One config to rule them all

December 27, 2007

Yesterday I was reminded the importance of familiarity and comfort with my tools. Over the years I have developed a set of configurations that work for me. I have configurations for BASH and I have configurations for emacs and they help me be productive. Yesterday I started configuring my new computer here at my new job (yes I got a new job) and I couldn’t get to them because they were on my laptop at home.

Several years ago I had a system that involved keeping all of my config files in a Subversion repository and a shell script to make symlinks from the real locations to the ones in ~/.config. I eventually stopped using it, mostly because it was a little clunky and hard to get set up on new machines. Last night I devised a similar system but tweaked a few things and it has made it so much better.

The first thing I changed was the revision control tool. I’m using darcs as the version control. It is a distributed version control system and it is much simpler to use. To top it all off, it does not put a directory in each directory I add to my repository, it just puts one _darcs folder at the top level. To top it all off, it’s written in Haskell, so it gets cool points for that.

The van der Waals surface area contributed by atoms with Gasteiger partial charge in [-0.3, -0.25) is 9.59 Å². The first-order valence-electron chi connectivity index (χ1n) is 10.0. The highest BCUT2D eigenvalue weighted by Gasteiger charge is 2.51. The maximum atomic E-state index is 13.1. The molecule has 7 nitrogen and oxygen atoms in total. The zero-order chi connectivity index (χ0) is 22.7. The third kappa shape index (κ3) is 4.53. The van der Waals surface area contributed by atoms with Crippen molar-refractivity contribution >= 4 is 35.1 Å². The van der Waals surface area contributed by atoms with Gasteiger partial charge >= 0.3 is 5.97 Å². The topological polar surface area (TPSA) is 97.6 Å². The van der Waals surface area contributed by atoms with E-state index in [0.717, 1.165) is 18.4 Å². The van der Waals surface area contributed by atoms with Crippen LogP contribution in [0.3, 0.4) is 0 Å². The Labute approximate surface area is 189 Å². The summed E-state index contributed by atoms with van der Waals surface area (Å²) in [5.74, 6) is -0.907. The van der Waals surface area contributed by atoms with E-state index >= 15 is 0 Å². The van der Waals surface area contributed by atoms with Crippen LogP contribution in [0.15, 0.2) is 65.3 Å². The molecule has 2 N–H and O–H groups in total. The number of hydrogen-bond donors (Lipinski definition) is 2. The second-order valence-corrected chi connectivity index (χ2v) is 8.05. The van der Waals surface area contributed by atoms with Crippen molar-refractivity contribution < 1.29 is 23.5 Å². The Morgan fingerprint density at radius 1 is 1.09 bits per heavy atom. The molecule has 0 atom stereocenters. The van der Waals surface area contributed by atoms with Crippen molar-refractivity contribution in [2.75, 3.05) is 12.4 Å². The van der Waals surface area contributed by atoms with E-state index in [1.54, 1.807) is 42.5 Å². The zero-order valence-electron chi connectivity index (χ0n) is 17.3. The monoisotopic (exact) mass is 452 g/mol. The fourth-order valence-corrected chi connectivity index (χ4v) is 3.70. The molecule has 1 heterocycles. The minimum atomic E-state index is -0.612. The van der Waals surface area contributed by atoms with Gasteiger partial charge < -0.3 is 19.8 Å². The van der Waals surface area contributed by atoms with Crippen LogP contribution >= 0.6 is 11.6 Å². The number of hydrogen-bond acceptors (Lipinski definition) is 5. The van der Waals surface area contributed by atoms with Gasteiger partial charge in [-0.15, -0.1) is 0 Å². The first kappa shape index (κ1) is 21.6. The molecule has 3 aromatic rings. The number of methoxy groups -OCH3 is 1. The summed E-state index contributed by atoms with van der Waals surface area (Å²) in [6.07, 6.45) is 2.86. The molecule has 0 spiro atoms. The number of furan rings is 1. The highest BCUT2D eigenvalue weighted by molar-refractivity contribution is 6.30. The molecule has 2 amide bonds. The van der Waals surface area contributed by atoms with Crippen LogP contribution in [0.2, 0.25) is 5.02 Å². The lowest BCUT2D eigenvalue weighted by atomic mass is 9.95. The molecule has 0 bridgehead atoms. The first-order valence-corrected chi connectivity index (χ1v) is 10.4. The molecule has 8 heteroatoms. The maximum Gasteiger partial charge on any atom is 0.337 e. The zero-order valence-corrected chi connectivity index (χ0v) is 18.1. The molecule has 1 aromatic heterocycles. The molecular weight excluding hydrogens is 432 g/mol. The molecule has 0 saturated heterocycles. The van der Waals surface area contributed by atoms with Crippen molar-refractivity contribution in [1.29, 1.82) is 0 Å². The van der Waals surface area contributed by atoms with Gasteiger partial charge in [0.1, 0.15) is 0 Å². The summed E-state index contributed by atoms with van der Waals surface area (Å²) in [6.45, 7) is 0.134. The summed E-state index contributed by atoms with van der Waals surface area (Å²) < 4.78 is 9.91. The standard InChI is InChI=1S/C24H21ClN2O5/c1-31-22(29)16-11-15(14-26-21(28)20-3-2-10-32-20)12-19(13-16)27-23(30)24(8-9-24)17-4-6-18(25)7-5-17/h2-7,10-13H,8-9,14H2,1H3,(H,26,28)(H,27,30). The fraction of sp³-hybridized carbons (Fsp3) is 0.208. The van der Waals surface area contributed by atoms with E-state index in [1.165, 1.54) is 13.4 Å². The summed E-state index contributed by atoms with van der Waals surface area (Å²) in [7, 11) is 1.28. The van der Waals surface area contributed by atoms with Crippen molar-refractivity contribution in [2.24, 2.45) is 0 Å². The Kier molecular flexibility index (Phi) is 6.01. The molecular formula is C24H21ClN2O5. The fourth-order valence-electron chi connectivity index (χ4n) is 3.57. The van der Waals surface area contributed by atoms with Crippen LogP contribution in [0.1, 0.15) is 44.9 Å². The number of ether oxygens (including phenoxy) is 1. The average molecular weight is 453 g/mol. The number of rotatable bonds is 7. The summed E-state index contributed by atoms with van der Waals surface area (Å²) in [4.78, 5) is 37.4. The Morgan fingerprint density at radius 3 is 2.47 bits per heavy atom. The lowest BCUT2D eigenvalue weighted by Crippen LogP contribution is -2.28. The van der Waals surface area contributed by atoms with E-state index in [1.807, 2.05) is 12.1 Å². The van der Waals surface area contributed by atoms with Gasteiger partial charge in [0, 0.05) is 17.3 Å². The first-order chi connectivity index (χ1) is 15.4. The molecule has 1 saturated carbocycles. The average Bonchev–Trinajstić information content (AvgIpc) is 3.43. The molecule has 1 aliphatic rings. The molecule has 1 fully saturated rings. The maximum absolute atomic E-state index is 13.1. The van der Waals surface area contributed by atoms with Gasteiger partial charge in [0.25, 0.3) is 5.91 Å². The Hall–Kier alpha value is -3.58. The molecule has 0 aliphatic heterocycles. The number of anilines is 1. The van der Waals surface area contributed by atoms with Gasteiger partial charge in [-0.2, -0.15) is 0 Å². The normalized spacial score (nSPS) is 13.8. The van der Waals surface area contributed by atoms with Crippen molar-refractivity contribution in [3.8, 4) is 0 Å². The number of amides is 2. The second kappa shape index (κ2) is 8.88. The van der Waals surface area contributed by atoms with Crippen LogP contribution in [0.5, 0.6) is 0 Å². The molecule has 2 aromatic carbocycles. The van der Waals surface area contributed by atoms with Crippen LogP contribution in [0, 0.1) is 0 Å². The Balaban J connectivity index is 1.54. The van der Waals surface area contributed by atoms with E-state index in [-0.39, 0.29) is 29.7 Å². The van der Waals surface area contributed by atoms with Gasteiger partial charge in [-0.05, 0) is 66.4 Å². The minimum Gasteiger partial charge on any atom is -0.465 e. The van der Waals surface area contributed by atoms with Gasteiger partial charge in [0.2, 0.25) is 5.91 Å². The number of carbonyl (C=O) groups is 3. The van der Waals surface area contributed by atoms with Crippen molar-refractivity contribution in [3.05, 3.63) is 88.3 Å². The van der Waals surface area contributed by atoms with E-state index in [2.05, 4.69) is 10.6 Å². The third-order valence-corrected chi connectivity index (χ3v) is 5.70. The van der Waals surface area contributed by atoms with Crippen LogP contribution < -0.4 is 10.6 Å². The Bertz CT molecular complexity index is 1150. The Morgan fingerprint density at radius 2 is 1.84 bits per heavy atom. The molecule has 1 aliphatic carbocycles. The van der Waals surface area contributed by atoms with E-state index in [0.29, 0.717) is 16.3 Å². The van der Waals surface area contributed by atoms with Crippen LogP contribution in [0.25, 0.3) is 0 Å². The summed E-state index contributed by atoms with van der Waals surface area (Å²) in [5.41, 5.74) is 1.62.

The second thing I tweaked was that instead of using symbolic links I’m using hard links. This means that both ~/.bashrc and ~/.config/home/.bashrc are actually pointing to the same file on disk. So I can update the darcs repository and the linked files out in the rest of my home directory will get updated too, but if I delete the repository, I’ll still have copies of the config.

Last, instead of keeping a flat list of files like ~/.config/bashrc and ~/.config/ssh_config, I’m keeping the files in a directory with their exact file names and the directory structure that they’d be stored in under my home directory. This makes writing the linking script much easier.

So with this structure in place I wrote an update script that makes directories and hard links so that what’s in my home directory mirrors what’s in my config repository. I even protected against files already existing with a friendly prompt (courtesy of ln -i).

A darcs repository of my config, including the update script, is available here.

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